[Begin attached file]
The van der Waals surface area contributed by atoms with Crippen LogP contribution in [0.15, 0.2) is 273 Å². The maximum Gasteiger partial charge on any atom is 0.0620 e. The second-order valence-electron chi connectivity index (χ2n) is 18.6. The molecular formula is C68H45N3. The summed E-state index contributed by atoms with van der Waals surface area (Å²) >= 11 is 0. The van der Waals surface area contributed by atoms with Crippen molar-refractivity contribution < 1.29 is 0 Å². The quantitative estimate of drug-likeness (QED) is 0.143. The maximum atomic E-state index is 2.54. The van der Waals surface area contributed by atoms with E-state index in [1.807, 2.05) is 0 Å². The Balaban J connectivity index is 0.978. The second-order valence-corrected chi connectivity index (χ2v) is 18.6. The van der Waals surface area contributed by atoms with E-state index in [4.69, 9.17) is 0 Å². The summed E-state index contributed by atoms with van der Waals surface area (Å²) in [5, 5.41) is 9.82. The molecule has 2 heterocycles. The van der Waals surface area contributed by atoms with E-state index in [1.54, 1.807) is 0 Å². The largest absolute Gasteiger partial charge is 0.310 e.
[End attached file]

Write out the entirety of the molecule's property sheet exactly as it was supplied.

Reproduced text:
The van der Waals surface area contributed by atoms with Crippen LogP contribution in [0.15, 0.2) is 273 Å². The maximum Gasteiger partial charge on any atom is 0.0620 e. The second-order valence-electron chi connectivity index (χ2n) is 18.6. The molecular formula is C68H45N3. The summed E-state index contributed by atoms with van der Waals surface area (Å²) >= 11 is 0. The van der Waals surface area contributed by atoms with Crippen molar-refractivity contribution < 1.29 is 0 Å². The quantitative estimate of drug-likeness (QED) is 0.143. The maximum atomic E-state index is 2.54. The van der Waals surface area contributed by atoms with E-state index in [1.807, 2.05) is 0 Å². The Balaban J connectivity index is 0.978. The second-order valence-corrected chi connectivity index (χ2v) is 18.6. The van der Waals surface area contributed by atoms with E-state index in [4.69, 9.17) is 0 Å². The summed E-state index contributed by atoms with van der Waals surface area (Å²) in [5, 5.41) is 9.82. The molecule has 2 heterocycles. The van der Waals surface area contributed by atoms with E-state index in [1.54, 1.807) is 0 Å². The largest absolute Gasteiger partial charge is 0.310 e.